Contractor May Be Personally Liable for Diversion of Trust Funds
The trust fund provisions of New York’s Lien Law provide that monies received by an owner, such as a building loan, and monies received by a contractor or subcontractor are trust funds to be held by them as trustees for payment to those performing work and supplying materials on their behalf for the project. The statute is intended to prevent owners, contractors and subcontractors from diverting trust monies from a project to pay creditors on other projects or keeping the monies for themselves.
Where there has been an improper diversion of trust monies, a corporation’s officers may be personally liable for the unpaid project debts of the corporation, even though the officer was acting for the corporation. In the recent case of Ippolito v. TJC Development, LLC, the appellate court ruled on whether a corporate officer could be personally liable for diversion of trust funds.
TJC Development, LLC contracted to substantially renovate a residence located in Babylon, New York. A dispute arose between the contractor and the homeowners, and the homeowners ultimately terminated the contractor. In addition to claims against the contractor for defective work and performance, the homeowners also sued the contractor and the contractor’s principals for trust fund diversion under the Lien Law. According to the homeowners, the contractor received payments from the homeowners for work performed, but the contractor failed and refused to pay the project’s subcontractors and suppliers. Since the contractor’s principals directed the distribution of funds received from the homeowners, the homeowners argued that the principals were personally liable for trust fund diversion.
The contractor argued that the homeowners’ trust fund claims were improper and should be dismissed. According to the contractor, its principals were not personally liable since the homeowners contracted with a company and made payments to that company, and therefore only the company was a trustee of funds received by the homeowners. In addition, the contractor argued that the homeowners did not have any right to claim against the contractor for trust fund diversion. Rather, according to the contractor, such a claim would only belong to the contractor’s subcontractors and suppliers, not the homeowners.
The contractor made a motion for summary judgment, requesting that the trust fund diversion claims against it and its principals be dismissed. The trial court ruled in favor of the contractor and its principals. The homeowners appealed.
The appellate court reversed, ruling in favor of the homeowners. In its decision, the court stated that Article 3-A of the Lien Law creates trust funds out of certain construction payments or funds to assure payment to subcontractors, suppliers, architects, engineers and laborers. The purpose of Article 3-A is to ensure that those who actually perform the work and furnish materials are paid. The court noted that upon receipt of payments from the owner, the contractor is required to pay its subcontractors and suppliers for work performed. According to the court, the funds remain the property of the owners until the proper distribution of the trust funds by the contractor. Accordingly, the court held that the homeowners had the right to maintain trust fund diversion claims against a contractor who diverted funds.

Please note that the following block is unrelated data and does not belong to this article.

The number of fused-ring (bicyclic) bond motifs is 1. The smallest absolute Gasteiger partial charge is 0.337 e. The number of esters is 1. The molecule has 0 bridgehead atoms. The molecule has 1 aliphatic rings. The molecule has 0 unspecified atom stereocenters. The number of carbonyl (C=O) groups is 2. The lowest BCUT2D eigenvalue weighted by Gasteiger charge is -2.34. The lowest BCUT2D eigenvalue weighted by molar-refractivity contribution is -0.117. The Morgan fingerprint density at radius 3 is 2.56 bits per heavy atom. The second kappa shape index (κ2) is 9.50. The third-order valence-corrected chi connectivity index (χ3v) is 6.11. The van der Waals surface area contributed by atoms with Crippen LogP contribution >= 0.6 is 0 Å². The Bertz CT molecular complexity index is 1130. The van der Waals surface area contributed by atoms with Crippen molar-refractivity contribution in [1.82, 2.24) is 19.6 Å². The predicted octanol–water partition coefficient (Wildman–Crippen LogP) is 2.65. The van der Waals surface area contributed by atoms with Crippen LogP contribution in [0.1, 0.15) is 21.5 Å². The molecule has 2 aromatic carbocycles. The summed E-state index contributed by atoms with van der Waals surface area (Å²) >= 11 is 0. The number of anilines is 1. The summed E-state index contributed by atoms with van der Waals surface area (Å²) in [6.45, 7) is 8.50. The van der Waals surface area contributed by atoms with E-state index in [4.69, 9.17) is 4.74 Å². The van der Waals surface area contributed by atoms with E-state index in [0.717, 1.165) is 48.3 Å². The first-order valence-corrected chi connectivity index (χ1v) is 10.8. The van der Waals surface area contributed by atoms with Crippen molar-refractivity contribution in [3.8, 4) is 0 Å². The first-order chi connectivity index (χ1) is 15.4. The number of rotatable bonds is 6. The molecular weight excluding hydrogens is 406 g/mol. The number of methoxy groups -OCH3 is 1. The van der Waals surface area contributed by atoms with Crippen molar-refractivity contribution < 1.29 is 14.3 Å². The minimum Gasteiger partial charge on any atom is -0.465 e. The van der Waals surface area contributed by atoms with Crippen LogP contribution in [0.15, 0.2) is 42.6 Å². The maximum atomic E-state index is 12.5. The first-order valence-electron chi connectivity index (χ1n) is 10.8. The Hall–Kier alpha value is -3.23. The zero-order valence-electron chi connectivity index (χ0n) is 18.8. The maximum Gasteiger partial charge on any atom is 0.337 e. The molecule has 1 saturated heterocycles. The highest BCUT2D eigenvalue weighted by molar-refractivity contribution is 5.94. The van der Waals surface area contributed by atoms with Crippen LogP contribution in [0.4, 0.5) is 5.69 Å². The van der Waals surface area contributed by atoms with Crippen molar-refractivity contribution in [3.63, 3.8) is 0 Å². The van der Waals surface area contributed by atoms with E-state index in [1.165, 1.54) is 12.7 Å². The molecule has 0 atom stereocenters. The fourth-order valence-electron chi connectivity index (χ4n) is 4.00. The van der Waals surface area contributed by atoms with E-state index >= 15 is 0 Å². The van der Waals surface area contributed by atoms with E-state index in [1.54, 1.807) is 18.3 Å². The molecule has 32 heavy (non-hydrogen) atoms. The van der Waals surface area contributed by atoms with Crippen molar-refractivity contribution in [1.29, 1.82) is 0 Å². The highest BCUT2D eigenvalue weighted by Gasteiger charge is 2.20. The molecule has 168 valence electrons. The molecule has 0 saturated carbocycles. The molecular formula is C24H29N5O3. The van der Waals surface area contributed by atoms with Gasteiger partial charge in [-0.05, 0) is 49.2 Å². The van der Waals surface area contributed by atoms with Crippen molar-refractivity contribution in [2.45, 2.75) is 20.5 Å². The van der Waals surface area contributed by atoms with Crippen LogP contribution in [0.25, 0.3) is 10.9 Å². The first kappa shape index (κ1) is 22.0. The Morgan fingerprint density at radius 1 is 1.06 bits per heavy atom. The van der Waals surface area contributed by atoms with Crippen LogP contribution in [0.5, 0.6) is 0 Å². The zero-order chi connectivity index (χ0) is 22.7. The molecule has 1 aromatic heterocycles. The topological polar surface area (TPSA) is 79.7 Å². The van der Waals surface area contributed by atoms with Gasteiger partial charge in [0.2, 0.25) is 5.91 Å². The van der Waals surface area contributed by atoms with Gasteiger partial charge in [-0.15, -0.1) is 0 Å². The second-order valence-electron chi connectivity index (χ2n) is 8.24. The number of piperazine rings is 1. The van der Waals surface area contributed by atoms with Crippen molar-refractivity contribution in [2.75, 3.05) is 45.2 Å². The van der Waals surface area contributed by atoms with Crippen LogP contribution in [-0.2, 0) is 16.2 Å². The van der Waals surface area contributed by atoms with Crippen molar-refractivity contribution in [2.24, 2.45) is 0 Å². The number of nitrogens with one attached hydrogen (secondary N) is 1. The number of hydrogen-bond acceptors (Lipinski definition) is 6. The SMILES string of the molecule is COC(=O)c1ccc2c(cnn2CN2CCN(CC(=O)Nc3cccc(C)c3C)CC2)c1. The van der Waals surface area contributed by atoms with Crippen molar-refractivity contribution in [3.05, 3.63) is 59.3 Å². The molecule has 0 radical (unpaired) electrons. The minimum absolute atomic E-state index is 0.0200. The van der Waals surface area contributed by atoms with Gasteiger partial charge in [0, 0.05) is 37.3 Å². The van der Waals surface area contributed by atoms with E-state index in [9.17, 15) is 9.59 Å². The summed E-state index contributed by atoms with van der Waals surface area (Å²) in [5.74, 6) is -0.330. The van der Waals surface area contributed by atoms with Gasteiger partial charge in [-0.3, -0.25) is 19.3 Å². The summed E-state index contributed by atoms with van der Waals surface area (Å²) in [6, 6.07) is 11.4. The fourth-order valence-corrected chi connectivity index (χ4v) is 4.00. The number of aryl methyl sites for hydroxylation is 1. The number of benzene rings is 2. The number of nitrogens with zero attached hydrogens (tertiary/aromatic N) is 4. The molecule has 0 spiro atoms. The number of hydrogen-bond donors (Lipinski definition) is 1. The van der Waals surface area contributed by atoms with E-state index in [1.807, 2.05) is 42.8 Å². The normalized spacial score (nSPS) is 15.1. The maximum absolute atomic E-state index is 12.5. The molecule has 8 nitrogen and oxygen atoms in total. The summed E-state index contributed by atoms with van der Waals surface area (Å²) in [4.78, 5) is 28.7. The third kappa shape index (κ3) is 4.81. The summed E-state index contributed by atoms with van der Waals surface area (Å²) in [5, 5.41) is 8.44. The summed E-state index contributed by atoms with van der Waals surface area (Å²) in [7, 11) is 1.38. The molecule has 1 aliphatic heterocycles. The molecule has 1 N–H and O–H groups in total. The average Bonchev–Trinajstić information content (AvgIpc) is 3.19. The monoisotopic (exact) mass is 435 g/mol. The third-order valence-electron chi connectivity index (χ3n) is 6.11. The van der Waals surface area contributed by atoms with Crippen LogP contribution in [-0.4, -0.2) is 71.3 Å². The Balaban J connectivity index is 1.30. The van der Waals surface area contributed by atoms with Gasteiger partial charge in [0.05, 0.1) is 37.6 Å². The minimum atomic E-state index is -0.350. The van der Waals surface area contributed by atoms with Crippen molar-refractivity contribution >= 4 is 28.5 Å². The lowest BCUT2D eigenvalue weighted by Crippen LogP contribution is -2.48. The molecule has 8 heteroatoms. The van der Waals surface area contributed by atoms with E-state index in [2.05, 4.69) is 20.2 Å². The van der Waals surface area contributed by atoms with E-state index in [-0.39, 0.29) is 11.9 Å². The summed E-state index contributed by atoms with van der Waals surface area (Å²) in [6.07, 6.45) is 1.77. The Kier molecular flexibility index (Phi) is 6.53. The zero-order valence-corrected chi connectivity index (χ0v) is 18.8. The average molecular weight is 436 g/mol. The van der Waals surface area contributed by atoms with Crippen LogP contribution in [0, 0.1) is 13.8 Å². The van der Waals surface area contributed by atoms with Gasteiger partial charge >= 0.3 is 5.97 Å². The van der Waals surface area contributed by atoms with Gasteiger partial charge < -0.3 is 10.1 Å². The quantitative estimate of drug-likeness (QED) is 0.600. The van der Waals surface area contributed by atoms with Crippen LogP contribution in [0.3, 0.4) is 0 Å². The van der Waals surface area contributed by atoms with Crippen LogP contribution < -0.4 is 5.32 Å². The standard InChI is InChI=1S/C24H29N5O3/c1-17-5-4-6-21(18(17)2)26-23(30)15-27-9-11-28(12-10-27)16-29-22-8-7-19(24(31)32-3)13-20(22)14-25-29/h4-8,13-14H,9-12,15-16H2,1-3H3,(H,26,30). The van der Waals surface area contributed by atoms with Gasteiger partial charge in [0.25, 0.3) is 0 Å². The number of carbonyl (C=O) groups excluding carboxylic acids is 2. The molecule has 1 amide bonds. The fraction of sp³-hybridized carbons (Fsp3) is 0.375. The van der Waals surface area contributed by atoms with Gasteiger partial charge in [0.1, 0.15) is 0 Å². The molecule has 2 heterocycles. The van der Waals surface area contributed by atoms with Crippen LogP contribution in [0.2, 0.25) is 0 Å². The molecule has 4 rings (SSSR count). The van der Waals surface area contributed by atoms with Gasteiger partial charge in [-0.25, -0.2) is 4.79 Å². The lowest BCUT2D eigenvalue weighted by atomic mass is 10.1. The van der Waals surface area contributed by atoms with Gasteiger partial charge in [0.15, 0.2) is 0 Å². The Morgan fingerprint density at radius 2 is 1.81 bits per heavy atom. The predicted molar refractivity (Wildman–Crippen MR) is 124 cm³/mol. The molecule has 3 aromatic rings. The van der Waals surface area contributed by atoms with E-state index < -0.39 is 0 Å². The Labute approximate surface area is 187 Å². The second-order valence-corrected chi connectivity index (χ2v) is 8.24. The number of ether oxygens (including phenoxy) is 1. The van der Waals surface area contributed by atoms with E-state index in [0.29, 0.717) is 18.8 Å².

In addition, the court noted that officers and directors of a company are guilty of the crime of larceny if they divert trust funds. Since a company’s officers and directors can be charged criminally, the court reasoned that they may also be held personally liable for the money damages caused by their diversion of trust funds. Accordingly, the court held that the homeowners could claim against the contractor and its principals, personally, for misappropriation of the trust funds.
The construction trust fund statute is a valuable tool for collecting money for labor performed or materials supplied. This may be the only source of recovery where mechanic’s lien rights have expired, the claimant is not protected under a labor and material payment bond or where the project debtor is bankrupt. Personal liability of corporate officers for diversion of trust funds is not dischargeable in bankruptcy. It is only fair that project claimants, who have provided the wherewithal that made possible the construction of the project, should be allowed to sue corporate officers for personal liability where they direct trust funds for purposes other than paying the claims of unpaid material suppliers or subcontractors on that project.
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